The way the Prodisc was tested and approved provides a stark example of conflicts of interest among clinical researchers - conflicts that are seldom evident to doctors and patients trying to weigh the value of a new device or drug. Instead of serving as objective gatekeepers who can screen out potentially harmful or ineffective new devices or drugs, some medical experts say, clinical researchers with conflicts may have incentives to overstate the value of a new product for patients.
For better or worse, doctors in this country frequently have financial ties to the companies whose devices or drugs they recommend to patients. But in the case of the Prodisc clinical trial, as with any clinical research, the doctors were supposed to be acting not as advocates for the product but as objective scientists studying whether the disk was safe and effective enough to be widely sold and used in the United States.
“The surgeons themselves are guilty of being insufficiently critical of products and techniques they are developing,” said Dr. Richard A. Deyo, a medical professor at Oregon Health and Science University. “More people are interested in getting on the gravy train than on stopping the gravy train.”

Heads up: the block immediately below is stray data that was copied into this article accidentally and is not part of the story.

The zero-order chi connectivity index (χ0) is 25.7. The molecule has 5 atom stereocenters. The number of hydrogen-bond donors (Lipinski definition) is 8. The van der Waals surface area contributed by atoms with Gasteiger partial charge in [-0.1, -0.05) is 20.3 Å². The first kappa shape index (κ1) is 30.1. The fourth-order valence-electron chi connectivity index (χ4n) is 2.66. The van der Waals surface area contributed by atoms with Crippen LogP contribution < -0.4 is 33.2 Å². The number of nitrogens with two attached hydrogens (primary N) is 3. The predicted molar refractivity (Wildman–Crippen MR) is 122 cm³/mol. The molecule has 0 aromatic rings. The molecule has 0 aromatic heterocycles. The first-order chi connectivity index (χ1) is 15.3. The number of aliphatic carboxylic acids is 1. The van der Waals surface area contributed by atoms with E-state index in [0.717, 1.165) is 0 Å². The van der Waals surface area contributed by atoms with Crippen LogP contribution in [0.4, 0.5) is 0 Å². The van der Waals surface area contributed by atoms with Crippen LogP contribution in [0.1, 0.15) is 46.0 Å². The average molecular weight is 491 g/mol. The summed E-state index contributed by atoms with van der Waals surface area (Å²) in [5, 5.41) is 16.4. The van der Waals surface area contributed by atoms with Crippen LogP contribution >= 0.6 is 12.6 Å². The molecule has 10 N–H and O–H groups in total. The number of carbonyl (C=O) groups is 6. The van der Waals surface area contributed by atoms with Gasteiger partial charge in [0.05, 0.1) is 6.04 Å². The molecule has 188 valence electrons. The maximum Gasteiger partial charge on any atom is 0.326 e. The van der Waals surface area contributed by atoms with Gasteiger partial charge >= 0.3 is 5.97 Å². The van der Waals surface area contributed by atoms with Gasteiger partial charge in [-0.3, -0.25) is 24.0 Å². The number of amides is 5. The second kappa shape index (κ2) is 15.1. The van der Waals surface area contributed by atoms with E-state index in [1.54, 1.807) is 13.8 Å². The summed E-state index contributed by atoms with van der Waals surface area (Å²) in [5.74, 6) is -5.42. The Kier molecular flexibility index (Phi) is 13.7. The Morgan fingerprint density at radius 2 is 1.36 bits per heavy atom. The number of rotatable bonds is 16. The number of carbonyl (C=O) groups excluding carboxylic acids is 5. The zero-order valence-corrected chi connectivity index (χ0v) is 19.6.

One Prodisc study patient who says the surgery left her worse off, Patricia Kennedy, asserts her surgeon “seemed more concerned with the prospects for the Prodisc than for her medical care,” according to the lawsuit settled on undisclosed terms last year. The surgeon, Dr. Richard A. Balderston, who practices in Philadelphia, was one of the researchers with a financial interest in the disk. He referred questions to his lawyer, J. Scott Kramer, who declined to comment. Ms. Kennedy and her lawyer also declined to comment.
Most of the 11 other Prodisc investor-surgeons who were asked to comment also declined. But Dr. Kevin Foley, a Memphis surgeon involved in the study, says he put $20,000 behind the Prodisc because he considered it a promising technology. He said one patient, a schoolteacher, had trouble standing before her Prodisc but was able to go hiking afterward.